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Harry Jeremiah Parks
Personal Information
Born: February 24, 1848(1848-02-24)
Place of Birth: {{{place of birth}}}
Died: October 19, 1927 (aged 79)
Place of Death: {{{place of death}}}
Nickname:
Birth Name: {{{birth name}}}
Other Information
Allegiance: United States of America
Union
Participation(s): {{{participations}}}
Branch: United States Army
Union Army
Service Years: {{{service years}}}
Rank: Captain
Service number : {{{servicenumber}}}
Unit: 9th New York Cavalry
1st Colorado Light Artillery
Commands:
Battles: American Civil War
*Battle of Cedar Creek
Awards: Medal of Honor
Relations:
Other work: {{{otherwork}}}


Harry Jeremiah Parks (February 24, 1848–October 19, 1927) was a United States Army soldier and a recipient of the United States military highest decoration—the Medal of Honor—for his actions in the American Civil War.

Biography[]

Harry Jeremiah Parks, not Henry Parks, a farm boy from Orangeville, New York, Parks ran away from home twice to join the Union Army. He signed his name as Jeremiah Parks, using his middle name to escape from his father James Parks who had brought him back once before. He mustered in at Lockport, New York, at the age of fifteen and was assigned as a private to Company A of the 9th New York Cavalry. Serving under General Philip Sheridan, Parks rode into battle on October 19, 1864 at Cedar Creek, Virginia, capturing the "Bonnie Blue Flag" and several prisoners. He was awarded the Medal of Honor for his actions a week later, on October 26, 1864. At age sixteen, Parks is one of the youngest recipients of the medal.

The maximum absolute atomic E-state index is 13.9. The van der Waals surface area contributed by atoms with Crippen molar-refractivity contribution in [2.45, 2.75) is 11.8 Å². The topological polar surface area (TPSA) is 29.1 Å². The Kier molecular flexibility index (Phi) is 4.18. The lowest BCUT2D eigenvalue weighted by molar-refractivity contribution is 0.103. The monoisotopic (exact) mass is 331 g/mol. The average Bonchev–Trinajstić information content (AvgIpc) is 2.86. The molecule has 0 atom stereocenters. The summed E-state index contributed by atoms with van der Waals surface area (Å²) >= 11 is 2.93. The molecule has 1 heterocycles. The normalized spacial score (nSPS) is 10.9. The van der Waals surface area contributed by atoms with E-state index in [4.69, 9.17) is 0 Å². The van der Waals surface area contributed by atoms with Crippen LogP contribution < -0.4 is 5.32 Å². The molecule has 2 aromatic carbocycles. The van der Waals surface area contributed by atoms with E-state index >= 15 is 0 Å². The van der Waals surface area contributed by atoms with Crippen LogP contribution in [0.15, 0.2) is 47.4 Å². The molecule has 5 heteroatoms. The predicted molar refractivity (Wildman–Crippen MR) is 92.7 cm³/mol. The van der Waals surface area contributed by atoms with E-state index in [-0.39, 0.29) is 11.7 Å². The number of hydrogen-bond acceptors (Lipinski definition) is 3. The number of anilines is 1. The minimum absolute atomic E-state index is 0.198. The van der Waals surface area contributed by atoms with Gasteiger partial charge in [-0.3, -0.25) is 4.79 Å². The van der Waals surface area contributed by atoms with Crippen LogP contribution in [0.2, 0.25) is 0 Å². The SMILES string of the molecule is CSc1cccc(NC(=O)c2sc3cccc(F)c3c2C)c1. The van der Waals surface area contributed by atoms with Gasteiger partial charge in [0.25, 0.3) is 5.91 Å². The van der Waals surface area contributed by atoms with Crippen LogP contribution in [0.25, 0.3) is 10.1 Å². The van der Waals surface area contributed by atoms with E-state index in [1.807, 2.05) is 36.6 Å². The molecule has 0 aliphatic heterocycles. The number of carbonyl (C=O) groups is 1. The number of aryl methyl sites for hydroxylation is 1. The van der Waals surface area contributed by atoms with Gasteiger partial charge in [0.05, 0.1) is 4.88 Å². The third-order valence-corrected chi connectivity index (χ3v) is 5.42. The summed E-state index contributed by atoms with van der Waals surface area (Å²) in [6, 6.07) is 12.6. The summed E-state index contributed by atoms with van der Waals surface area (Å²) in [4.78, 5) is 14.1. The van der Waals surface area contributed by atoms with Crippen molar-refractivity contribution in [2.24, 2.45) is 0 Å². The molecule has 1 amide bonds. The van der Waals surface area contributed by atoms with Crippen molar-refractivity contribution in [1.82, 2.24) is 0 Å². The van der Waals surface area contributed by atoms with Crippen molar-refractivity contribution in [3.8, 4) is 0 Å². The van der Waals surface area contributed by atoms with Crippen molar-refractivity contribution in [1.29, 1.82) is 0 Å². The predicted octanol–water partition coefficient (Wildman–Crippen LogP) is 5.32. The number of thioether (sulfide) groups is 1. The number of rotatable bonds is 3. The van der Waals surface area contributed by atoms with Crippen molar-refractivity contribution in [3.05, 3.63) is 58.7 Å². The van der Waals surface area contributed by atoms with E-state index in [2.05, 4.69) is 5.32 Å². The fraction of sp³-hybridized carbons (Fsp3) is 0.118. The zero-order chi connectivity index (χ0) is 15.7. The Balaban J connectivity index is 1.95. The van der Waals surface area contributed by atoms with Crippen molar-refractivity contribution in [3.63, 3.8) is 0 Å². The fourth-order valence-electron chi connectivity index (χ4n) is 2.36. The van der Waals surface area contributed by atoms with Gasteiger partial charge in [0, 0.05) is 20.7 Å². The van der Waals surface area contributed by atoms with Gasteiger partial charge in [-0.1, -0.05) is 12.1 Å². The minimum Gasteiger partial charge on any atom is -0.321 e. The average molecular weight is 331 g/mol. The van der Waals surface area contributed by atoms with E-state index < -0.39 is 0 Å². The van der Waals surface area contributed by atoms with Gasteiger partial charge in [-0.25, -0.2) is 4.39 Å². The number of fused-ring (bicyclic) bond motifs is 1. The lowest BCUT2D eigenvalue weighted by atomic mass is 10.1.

Parks remained in the Army, eventually rising to the rank of captain and serving with Battery A of the 1st Colorado Light Artillery. He died at age 79 and was buried in Arlington National Cemetery, Arlington County, Virginia.

Medal of Honor citation[]

File:Medal of honor old.jpg

Medal of Honor

Rank and Organization:

Private, Company A, 9th New York Cavalry. Place and Date: At Cedar Creek, Va., October 19, 1864. Entered Service At: Orangeville, N.Y. Born: February 24, 1848, Orangeville, N.Y. Date Of Issue: October 26, 1864.

Citation:

While alone and in advance of his unit and attempting to cut off the retreat of a supply wagon, he fought and sent to flight a Confederate color bearer. After capturing the color bearer and leaving him in the rear, he returned to the front and captured 3 more wagons and drivers.[1]

See also[]

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32x28px American Civil War portal

Notes[]

References[]

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